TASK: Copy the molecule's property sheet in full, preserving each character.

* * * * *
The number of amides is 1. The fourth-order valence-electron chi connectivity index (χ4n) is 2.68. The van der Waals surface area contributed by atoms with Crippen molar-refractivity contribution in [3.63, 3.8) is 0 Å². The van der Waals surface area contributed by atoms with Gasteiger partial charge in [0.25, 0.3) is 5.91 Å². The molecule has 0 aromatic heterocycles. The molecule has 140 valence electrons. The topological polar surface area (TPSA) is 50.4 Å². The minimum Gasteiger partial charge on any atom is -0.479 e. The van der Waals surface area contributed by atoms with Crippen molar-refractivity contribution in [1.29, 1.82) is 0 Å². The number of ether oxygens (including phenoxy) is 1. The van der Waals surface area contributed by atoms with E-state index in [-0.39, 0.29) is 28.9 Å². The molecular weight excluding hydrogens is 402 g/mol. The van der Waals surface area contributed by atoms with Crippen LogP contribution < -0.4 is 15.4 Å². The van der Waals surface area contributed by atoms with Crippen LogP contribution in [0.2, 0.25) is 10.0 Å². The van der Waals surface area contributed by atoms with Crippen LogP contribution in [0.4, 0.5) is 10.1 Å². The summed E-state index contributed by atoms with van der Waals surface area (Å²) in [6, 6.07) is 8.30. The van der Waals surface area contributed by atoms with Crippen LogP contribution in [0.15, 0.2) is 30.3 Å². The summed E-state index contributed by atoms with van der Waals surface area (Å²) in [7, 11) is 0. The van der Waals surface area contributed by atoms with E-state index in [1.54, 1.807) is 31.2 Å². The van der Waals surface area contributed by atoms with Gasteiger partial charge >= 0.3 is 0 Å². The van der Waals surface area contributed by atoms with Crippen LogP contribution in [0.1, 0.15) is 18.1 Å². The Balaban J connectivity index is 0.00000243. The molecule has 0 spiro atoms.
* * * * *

The number of amides is 1. The fourth-order valence-electron chi connectivity index (χ4n) is 2.68. The van der Waals surface area contributed by atoms with Crippen molar-refractivity contribution in [3.63, 3.8) is 0 Å². The van der Waals surface area contributed by atoms with Gasteiger partial charge in [0.25, 0.3) is 5.91 Å². The molecule has 0 aromatic heterocycles. The molecule has 140 valence electrons. The topological polar surface area (TPSA) is 50.4 Å². The minimum Gasteiger partial charge on any atom is -0.479 e. The van der Waals surface area contributed by atoms with Crippen molar-refractivity contribution in [1.29, 1.82) is 0 Å². The number of ether oxygens (including phenoxy) is 1. The van der Waals surface area contributed by atoms with E-state index in [-0.39, 0.29) is 28.9 Å². The molecular weight excluding hydrogens is 402 g/mol. The van der Waals surface area contributed by atoms with Crippen LogP contribution < -0.4 is 15.4 Å². The van der Waals surface area contributed by atoms with Crippen LogP contribution in [0.2, 0.25) is 10.0 Å². The van der Waals surface area contributed by atoms with Crippen LogP contribution in [0.4, 0.5) is 10.1 Å². The summed E-state index contributed by atoms with van der Waals surface area (Å²) in [6, 6.07) is 8.30. The van der Waals surface area contributed by atoms with Crippen LogP contribution in [0.15, 0.2) is 30.3 Å². The summed E-state index contributed by atoms with van der Waals surface area (Å²) in [7, 11) is 0. The van der Waals surface area contributed by atoms with E-state index in [1.54, 1.807) is 31.2 Å². The van der Waals surface area contributed by atoms with Gasteiger partial charge >= 0.3 is 0 Å². The van der Waals surface area contributed by atoms with Crippen LogP contribution in [0.1, 0.15) is 18.1 Å². The Balaban J connectivity index is 0.00000243. The molecule has 0 spiro atoms.